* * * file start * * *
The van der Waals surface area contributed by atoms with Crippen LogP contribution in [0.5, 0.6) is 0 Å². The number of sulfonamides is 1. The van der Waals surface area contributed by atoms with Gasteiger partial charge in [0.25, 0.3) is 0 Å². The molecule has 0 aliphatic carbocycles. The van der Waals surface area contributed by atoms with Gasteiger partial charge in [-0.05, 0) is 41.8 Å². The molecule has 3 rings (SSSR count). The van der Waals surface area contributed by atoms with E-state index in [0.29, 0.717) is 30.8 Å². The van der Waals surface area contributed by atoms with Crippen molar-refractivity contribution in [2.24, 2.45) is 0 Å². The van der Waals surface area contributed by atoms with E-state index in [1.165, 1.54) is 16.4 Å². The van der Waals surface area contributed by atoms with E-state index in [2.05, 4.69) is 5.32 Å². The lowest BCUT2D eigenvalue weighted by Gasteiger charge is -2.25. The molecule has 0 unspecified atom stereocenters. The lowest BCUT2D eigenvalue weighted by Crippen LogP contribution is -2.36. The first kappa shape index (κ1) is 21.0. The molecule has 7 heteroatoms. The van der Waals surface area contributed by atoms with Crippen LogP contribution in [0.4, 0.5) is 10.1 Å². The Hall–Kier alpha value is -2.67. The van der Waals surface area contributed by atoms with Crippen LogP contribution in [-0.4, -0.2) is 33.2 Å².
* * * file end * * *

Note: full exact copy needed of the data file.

The van der Waals surface area contributed by atoms with Crippen LogP contribution in [0.5, 0.6) is 0 Å². The number of sulfonamides is 1. The van der Waals surface area contributed by atoms with Gasteiger partial charge in [0.25, 0.3) is 0 Å². The molecule has 0 aliphatic carbocycles. The van der Waals surface area contributed by atoms with Gasteiger partial charge in [-0.05, 0) is 41.8 Å². The molecule has 3 rings (SSSR count). The van der Waals surface area contributed by atoms with E-state index in [0.29, 0.717) is 30.8 Å². The van der Waals surface area contributed by atoms with Crippen molar-refractivity contribution in [2.24, 2.45) is 0 Å². The van der Waals surface area contributed by atoms with E-state index in [1.165, 1.54) is 16.4 Å². The van der Waals surface area contributed by atoms with E-state index in [2.05, 4.69) is 5.32 Å². The lowest BCUT2D eigenvalue weighted by Gasteiger charge is -2.25. The molecule has 0 unspecified atom stereocenters. The lowest BCUT2D eigenvalue weighted by Crippen LogP contribution is -2.36. The first kappa shape index (κ1) is 21.0. The molecule has 7 heteroatoms. The van der Waals surface area contributed by atoms with Crippen LogP contribution in [0.4, 0.5) is 10.1 Å². The Hall–Kier alpha value is -2.67. The van der Waals surface area contributed by atoms with Crippen LogP contribution in [-0.4, -0.2) is 33.2 Å².